Dopamine agonists in Parkinsons Disease
What dopamine agonists are available to treat Parkinsons Disease, and what are their most common side effects?
Until 1997, only two dopamine agonists (bromocriptine and pergolide) were clinically used in Parkinsons Disease.
Since then, pramipexole, ropinirole, apomorphine, and rotigotine have become commercially available.
Both bromocriptine and pergolide are ergot derivatives and have the risk of complications such as vasoconstriction (with acroparesthesias and angina), exacerbation of peptic ulcer disease, erythromelalgia, and valvular, pulmonary, and retroperitoneal fibrosis.
Pramipexole, ropinirole, and rotigotine are nonergoline agonists and have a lower risk of such complications.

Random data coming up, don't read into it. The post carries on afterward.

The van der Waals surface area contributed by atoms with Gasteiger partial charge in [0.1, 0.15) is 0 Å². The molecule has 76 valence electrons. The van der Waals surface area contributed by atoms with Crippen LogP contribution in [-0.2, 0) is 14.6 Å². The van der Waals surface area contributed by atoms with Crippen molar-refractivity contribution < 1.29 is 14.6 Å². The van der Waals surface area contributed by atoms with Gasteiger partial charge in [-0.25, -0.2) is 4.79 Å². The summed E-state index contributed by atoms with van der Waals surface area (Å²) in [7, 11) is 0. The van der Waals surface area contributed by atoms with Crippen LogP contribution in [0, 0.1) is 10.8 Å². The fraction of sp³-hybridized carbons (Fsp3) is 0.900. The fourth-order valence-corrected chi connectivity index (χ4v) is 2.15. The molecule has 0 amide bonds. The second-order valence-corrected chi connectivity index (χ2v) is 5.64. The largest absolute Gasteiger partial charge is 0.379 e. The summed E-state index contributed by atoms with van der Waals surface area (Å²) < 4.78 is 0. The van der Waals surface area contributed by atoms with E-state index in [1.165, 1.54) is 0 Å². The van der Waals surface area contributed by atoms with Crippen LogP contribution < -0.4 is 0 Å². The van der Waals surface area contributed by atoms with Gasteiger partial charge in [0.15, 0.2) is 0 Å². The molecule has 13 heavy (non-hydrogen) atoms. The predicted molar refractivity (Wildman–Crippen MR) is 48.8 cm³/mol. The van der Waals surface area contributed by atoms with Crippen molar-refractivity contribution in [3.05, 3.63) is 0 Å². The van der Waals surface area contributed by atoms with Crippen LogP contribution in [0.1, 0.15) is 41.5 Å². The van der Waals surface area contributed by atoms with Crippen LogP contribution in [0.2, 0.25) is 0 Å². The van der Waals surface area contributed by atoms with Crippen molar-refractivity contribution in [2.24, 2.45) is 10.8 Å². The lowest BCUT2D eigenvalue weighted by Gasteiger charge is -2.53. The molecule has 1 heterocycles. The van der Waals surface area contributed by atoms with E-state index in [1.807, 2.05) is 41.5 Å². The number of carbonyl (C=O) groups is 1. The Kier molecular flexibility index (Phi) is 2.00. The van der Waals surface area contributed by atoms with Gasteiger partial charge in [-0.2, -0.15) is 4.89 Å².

What are the most common side effects of Dopamine agonists
Although dopamine agonists display fewer motor complications than levodopa, they may exacerbate peak-dose dyskinesias and other undesired dopaminergic effects, such as
- sudden sleep attacks,
- orthostatic hypotension,
- confusion, and
Furthermore, dopamine agonists have been linked to the dopamine dysregulation syndrome, including impulse control disorders as well as hypersexuality, pathological gambling, compulsive shopping, and other impulsive and compulsive behaviors.
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